New York Non Resident Income Tax Revenue At Stake For States

The New York tax code says anyone who works out of an office in New York, but lives out of state, whether in Connecticut, Pennsylvania or New Jersey, must pay New York income tax. Make no mistake about it, New York strictly and aggressively enforces the tax code, even if the job is done predominately from a residence.

The only exception is when work from home is a “necessity,” which happens to be the case now with states imposing shelter-in-place legislation. The statute goes on to say: “However, any allowance claimed for days worked outside New York State must be based upon the performance of services which of necessity, as distinguished from convenience, obligate the employee to out-of-state duties in the service of his employer.” Of course, folks from out of state have tried their luck in court to get out of paying New York taxes and repeatedly failed, BUT never during a pandemic of this magnitude.

Will New York’s neighboring states continue to “play nice?” Typically, states are not good at coordinating tax policies, it is not unusual to have two states claim withholding on the same income.

Non-residents currently account for nearly a fifth of New York’s income tax revenue, almost $700 million a month. Those are tax dollars the state, which has more COVID-19 cases than any other, desperately needs. Governor Andrew Cuomo said New York is being hit by an “economic tsunami.” He has also said the state is “broke” and faces a $10 billion deficit.

New York’s neighbors have their own budget problems. New Jersey, has the second-most confirmed cases, and Pennsylvania has suffered some of the deepest job losses. Connecticut is short on reserves for unemployment benefits. So far, the states are being neighborly. New Jersey recently issued guidance that taxes will continue to be due to the state where the income is sourced. The Pennsylvania Department of Revenue, said it isn’t considering claiming the tax dollars earmarked for out-of-state employers, yet. Connecticut hasn’t responded yet.

New York is fiercely protective of its tax base, doesn’t have reciprocal tax agreements and is notorious for chasing dollars it believes it’s owed. Even from folks who move away and seek to change their domicile, read HERE.  You might actually be an employee at a New York-based company working in the Midwest who never sets foot in New York, but you will owe it taxes. Try to exclude even a portion of that income and expect an audit as a rule of thumb.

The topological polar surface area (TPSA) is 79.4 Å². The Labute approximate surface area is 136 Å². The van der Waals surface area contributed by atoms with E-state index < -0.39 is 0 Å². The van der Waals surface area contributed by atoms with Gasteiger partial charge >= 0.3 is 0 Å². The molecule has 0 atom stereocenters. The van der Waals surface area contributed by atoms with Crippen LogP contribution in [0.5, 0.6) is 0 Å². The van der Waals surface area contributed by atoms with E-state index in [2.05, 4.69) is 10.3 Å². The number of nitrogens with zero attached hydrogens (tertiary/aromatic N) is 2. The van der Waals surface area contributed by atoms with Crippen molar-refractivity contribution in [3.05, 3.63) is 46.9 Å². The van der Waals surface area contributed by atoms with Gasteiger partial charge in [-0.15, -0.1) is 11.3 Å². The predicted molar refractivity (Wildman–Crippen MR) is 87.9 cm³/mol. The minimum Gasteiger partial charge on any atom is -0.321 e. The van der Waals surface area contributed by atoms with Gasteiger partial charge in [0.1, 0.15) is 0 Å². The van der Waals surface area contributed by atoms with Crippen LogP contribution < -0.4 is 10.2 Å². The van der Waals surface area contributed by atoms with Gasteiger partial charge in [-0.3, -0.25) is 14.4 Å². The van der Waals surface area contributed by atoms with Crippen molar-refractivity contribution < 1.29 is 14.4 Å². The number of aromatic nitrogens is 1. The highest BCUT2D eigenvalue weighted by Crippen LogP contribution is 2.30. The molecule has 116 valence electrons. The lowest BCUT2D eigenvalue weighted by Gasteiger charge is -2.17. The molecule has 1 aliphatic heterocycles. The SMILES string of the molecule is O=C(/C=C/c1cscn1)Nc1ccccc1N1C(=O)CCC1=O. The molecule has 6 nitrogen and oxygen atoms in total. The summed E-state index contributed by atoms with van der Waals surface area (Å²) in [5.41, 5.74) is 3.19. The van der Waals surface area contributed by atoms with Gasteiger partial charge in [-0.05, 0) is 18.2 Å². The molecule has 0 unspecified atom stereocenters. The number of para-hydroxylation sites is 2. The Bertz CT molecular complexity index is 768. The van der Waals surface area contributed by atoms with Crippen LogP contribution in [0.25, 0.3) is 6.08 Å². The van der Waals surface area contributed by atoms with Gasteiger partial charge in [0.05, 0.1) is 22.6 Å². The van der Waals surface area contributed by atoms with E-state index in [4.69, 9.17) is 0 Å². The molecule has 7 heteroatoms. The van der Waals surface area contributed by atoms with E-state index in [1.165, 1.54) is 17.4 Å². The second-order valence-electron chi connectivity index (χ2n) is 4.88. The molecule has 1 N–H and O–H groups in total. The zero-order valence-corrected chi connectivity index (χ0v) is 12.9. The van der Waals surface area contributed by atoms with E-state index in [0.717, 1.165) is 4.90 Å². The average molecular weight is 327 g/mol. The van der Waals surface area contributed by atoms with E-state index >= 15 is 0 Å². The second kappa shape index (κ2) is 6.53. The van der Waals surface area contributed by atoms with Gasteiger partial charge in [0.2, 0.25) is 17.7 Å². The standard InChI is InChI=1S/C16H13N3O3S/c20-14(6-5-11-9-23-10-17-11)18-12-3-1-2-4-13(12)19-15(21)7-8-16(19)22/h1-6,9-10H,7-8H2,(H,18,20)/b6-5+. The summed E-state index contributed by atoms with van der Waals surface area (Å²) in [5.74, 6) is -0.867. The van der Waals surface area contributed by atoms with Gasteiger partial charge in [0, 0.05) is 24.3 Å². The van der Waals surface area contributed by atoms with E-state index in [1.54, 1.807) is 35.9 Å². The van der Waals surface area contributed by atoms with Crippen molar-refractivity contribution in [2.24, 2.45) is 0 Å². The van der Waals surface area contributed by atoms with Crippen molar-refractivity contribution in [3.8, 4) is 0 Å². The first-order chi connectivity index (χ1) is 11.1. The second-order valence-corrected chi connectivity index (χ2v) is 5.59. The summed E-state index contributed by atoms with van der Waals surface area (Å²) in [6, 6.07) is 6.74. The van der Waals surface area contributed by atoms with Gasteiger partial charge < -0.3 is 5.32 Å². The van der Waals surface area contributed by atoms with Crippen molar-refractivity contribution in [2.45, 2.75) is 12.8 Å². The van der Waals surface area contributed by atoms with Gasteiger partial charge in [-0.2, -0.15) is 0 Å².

COVID-19 changes everything. For workers, the potential tax savings could swing hundreds or even thousands of dollars into their paycheck. Legal and Accounting tax experts advise that folks should have a clear case for allocating their income during the pandemic to their home state because of government-ordered closing and quarantine.

Don’t expect New York will make it any easier on out-of-state tax filers. During Superstorm Sandy, NY gave people more time to file, but didn’t change rules for non-residents forced to work from home. Professionals are hoping a mandate might be forthcoming, but don’t hold your breath.

For companies there could be headaches due to any change in the status quo. A shift in an employee’s tax home could create a “nexus,” or a tax presence in a state which would require businesses to file additional corporate taxes.

The Coronavirus pandemic is likely to prompt states to reexamine how they treat remote workers, because many of the factors recently brought to light have been issues prior to the pandemic that begged to be addressed.

Oh, and before we forget, regarding the home office deduction, whether you are:

1) Working from home through no fault of your own like Coronavirus;
2) You cannot physically return to the office or workplace due to Coronavirus; or
3) Your employer may be requiring you to telework during the pandemic -

You cannot deduct the cost of your internet, the ergonomic chair or second monitor you had to buy! As a result of the TCJA you cannot deduct home office expenses if you are an employee!! There is no hardship exemption or Coronavirus waiver. It only counts if you are self-employed or an independent contractor.

CONTACT US: When states are facing the worst fiscal crisis in decades every dollar counts, at a time like this the expertise of your Fuoco Group tax professionals becomes invaluable. New York will not be able to review every non-resident’s tax return to determine whether work outside the state was done out of necessity or convenience. That does not mean that you should not be compliant, but it does mean you should examine and weigh an opportunity if one exists. Reach out to us at This e-mail address is being protected from spambots. You need JavaScript enabled to view it .